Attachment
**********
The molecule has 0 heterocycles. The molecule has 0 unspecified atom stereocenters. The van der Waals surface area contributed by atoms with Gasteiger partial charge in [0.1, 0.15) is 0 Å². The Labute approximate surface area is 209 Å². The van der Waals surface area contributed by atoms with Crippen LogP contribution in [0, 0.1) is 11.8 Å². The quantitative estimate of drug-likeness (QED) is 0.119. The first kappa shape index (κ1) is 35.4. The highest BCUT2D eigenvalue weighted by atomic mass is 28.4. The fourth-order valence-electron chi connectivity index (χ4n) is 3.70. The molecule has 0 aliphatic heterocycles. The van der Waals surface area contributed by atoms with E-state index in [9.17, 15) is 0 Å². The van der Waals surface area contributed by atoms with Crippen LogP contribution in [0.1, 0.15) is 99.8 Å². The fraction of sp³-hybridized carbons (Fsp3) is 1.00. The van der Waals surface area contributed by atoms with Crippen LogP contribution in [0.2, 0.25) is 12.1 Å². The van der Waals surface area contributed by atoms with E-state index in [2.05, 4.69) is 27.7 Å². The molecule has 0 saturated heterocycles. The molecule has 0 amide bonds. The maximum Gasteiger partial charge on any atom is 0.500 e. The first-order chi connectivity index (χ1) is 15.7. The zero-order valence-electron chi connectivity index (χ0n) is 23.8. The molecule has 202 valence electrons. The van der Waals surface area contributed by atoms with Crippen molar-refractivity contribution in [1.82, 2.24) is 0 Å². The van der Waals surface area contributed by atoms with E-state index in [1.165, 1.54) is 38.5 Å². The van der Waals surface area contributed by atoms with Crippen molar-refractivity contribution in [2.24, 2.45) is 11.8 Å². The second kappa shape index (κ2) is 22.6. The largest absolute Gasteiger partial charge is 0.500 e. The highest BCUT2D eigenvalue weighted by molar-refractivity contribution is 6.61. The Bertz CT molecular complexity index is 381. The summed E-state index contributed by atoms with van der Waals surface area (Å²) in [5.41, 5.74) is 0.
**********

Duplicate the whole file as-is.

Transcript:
The molecule has 0 heterocycles. The molecule has 0 unspecified atom stereocenters. The van der Waals surface area contributed by atoms with Gasteiger partial charge in [0.1, 0.15) is 0 Å². The Labute approximate surface area is 209 Å². The van der Waals surface area contributed by atoms with Crippen LogP contribution in [0, 0.1) is 11.8 Å². The quantitative estimate of drug-likeness (QED) is 0.119. The first kappa shape index (κ1) is 35.4. The highest BCUT2D eigenvalue weighted by atomic mass is 28.4. The fourth-order valence-electron chi connectivity index (χ4n) is 3.70. The molecule has 0 aliphatic heterocycles. The van der Waals surface area contributed by atoms with E-state index in [9.17, 15) is 0 Å². The van der Waals surface area contributed by atoms with Crippen LogP contribution in [0.1, 0.15) is 99.8 Å². The fraction of sp³-hybridized carbons (Fsp3) is 1.00. The van der Waals surface area contributed by atoms with Crippen LogP contribution in [0.2, 0.25) is 12.1 Å². The van der Waals surface area contributed by atoms with E-state index in [2.05, 4.69) is 27.7 Å². The molecule has 0 saturated heterocycles. The molecule has 0 amide bonds. The maximum Gasteiger partial charge on any atom is 0.500 e. The first-order chi connectivity index (χ1) is 15.7. The zero-order valence-electron chi connectivity index (χ0n) is 23.8. The molecule has 202 valence electrons. The van der Waals surface area contributed by atoms with Crippen molar-refractivity contribution in [1.82, 2.24) is 0 Å². The van der Waals surface area contributed by atoms with E-state index in [1.165, 1.54) is 38.5 Å². The van der Waals surface area contributed by atoms with Crippen molar-refractivity contribution in [2.24, 2.45) is 11.8 Å². The second kappa shape index (κ2) is 22.6. The largest absolute Gasteiger partial charge is 0.500 e. The highest BCUT2D eigenvalue weighted by molar-refractivity contribution is 6.61. The Bertz CT molecular complexity index is 381. The summed E-state index contributed by atoms with van der Waals surface area (Å²) in [5.41, 5.74) is 0.